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Lecture 10

BIOC63H3 Lecture Notes - Lecture 10: Cardiogenic Shock, Hypovolemia, Vasodilation

Biological Sciences
Course Code
Ivana Stehlik

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Shock and Hemorrhage
Figure 1
Although the term shock is used by the layman to describe a psychological state, clinically it
refers to an acute condition where cardiac output is insufficient for adequate perfusion of the
tissues. The patient appears pale with cold skin, a weak pulse, and rapid shallow breathing. Urine
output is reduced, and the blood pressure is generally low.
Circulatory shock may be caused by a reduced blood volume (hypovolemic shock), profound
vasodilatation (vasogenic shock), failure of the heart to maintain output due to cardiac disease
(cardiogenic shock), or loss of vascular tone (neurogenic shock)
(Figure 1).
Hemorrhagic shock (Hypovolemic Shock)
Blood loss (hemorrhage) is a common cause of hypovolemic shock, and will be used to
demonstrate compensatory mechanisms. Loss of up to ~10% of total blood volume does not
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elicit shock, as adequate perfusion can be maintained. If 20-30% of blood volume is lost, shock
is normally induced and blood pressure may be depressed, although death is not common. Loss
of 30-40% of volume, however, causes a profound reduction in blood pressure, with sever shock
which may lead to irreversible shock, or other serious complications. Above 50% death is
generally inevitable.
Immediate compensation (Figure 2)
The baroreceptors detect the fall in blood pressure, sympathetic drive is increased, and
parasympathetic drive is decreased. Heart rate rises, and vasoconstriction increases the resistance
of the splanchic, cutaneous, renal and skeletal muscle circulations, increasing total peripheral
resistance and supporting blood pressure. Perfusion in these tissues is reduced, leading to pallor,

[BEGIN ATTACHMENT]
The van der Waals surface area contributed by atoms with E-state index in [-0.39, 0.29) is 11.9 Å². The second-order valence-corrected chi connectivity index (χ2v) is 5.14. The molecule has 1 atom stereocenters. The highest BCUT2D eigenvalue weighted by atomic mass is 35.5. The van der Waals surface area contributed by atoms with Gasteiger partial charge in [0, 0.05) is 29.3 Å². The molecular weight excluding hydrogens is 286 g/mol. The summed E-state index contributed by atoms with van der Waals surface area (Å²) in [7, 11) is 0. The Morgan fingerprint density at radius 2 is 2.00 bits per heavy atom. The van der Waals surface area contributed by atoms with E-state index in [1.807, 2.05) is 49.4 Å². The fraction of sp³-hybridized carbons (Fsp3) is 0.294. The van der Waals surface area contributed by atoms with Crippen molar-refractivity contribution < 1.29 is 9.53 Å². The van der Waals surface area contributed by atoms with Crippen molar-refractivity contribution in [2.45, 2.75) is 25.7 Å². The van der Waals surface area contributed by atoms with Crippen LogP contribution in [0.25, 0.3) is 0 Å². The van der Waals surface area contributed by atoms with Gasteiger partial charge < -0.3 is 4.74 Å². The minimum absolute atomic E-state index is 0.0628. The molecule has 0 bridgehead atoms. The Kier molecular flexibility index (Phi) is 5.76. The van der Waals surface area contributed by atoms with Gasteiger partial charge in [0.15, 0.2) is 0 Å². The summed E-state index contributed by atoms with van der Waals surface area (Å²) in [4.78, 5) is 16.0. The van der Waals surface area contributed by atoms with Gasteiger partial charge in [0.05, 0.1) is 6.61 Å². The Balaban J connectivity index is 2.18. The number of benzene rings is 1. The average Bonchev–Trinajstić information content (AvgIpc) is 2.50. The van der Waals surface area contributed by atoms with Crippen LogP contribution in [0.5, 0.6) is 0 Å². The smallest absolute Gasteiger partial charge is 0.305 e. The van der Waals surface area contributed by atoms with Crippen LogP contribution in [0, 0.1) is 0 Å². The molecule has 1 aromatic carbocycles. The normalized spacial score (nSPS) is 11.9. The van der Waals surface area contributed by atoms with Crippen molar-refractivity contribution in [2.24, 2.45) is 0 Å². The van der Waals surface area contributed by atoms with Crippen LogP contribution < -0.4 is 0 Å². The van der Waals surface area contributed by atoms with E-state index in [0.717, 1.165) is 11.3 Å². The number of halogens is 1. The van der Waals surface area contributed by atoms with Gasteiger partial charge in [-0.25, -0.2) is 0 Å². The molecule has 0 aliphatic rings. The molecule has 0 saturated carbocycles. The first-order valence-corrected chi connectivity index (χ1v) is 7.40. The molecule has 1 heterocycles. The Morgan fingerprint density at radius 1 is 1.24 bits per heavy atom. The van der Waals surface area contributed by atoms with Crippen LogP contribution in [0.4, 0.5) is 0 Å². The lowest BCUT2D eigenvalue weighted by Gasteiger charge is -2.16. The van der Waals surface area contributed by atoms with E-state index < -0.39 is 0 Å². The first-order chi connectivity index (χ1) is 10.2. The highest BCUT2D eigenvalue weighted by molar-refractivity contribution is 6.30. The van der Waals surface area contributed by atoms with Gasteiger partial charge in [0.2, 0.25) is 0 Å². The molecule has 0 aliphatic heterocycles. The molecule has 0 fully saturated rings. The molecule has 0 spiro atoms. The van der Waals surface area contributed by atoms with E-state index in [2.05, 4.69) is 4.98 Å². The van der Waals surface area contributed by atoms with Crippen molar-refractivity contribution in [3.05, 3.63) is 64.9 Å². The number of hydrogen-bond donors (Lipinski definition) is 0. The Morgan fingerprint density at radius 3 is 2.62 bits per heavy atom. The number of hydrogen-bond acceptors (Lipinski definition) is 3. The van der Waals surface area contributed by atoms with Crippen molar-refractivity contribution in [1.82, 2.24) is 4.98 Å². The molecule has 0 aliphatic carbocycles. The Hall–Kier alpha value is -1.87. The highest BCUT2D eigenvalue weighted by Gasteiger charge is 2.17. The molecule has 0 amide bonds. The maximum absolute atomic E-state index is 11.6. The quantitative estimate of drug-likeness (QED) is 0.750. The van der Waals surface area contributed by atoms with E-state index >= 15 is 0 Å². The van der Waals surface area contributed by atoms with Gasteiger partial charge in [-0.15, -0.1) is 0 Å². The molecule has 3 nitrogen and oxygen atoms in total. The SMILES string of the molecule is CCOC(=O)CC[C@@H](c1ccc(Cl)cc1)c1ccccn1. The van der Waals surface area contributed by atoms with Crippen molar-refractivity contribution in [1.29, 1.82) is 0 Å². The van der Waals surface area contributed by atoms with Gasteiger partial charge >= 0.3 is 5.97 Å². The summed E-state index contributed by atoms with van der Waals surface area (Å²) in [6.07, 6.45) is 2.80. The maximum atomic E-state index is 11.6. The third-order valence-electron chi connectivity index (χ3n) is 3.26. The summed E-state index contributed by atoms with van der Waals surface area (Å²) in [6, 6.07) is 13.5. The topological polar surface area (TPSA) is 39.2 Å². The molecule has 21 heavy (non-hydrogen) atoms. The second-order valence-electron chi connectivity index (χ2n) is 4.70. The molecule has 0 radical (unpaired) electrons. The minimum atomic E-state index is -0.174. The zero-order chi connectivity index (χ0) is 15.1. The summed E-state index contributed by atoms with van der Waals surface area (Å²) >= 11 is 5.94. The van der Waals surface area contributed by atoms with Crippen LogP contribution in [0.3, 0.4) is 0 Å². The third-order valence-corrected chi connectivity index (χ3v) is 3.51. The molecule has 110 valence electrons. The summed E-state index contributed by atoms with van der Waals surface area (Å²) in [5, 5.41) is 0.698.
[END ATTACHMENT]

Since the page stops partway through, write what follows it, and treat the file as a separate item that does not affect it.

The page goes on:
reduced urine production, and lactic acidosis. The increased sympathetic discharge also results in
sweating, and the characteristic clammy skin. Sympathetic activity in the kidneys, coupled with
reduced renal artery pressure, stimulates the rennin-angiotensin system, which results in the
production of angiotensin II, a powerful vasoconstrictor. This plays an important additional role
in the initial recovery of blood pressure, and stimulates the feeling of intense thirst. In more
severe blood loss the reduction in cardiac stretch receptor output stimulates the production of
vasopressin (antidiuretic hormone), and epinephrine production by the adrenal gland is
increased both which contribute to the vasoconstriction. In combination these initial mechanisms
may prevent any significant fall in blood pressure following moderate blood loss, even though
the degree of shock may be serious.
Medium-term mechanisms (Figure2)
The sympathetic-mediated vasoconstriction leads to a decrease in capillary hydrostatic pressure.
The oncotic pressure exerted by plasma proteins is however maintained, resulting in movement
of fluid from the interstitial space back into the vasculature. This „internal transfusion‟ may
increase blood volume by ~0.51 L. Increased glucose production by the liver may contribute to
this process by raising the osmolarity of plasma and interstitial fluid, and drawing water from the
intracellular compartment. However this process results in hemodilution, and so reduces O2
delivery. Patients with severe shock often present with a reduced hematocrit.
Long-term recovery (Figure 2)
Fluid volume is brought back to normal over a day or two by increased fluid intake and
decreased fluid loss in the urine. Urine production is decreased by sympathetic renal
vasoconstriction and stimulation of aldosterone production by angiotensin II causes increased
reabsorption of Na+ in the kidneys, elevating the blood volume. Water reabsorption is also
increased by vasopressin. The liver replaces plasma proteins within a week, and haematocrit
returns to normal within a few weeks as a result of stimulation of erythropoiesis.
Decompensated or irreversible is used to describe the condition of those patients where, after a
period of time, cardiac output remains depressed or may decline, even in the face of a
replenished blood volume and vasoconstrictor drugs. Irreversible shock commonly occurs when
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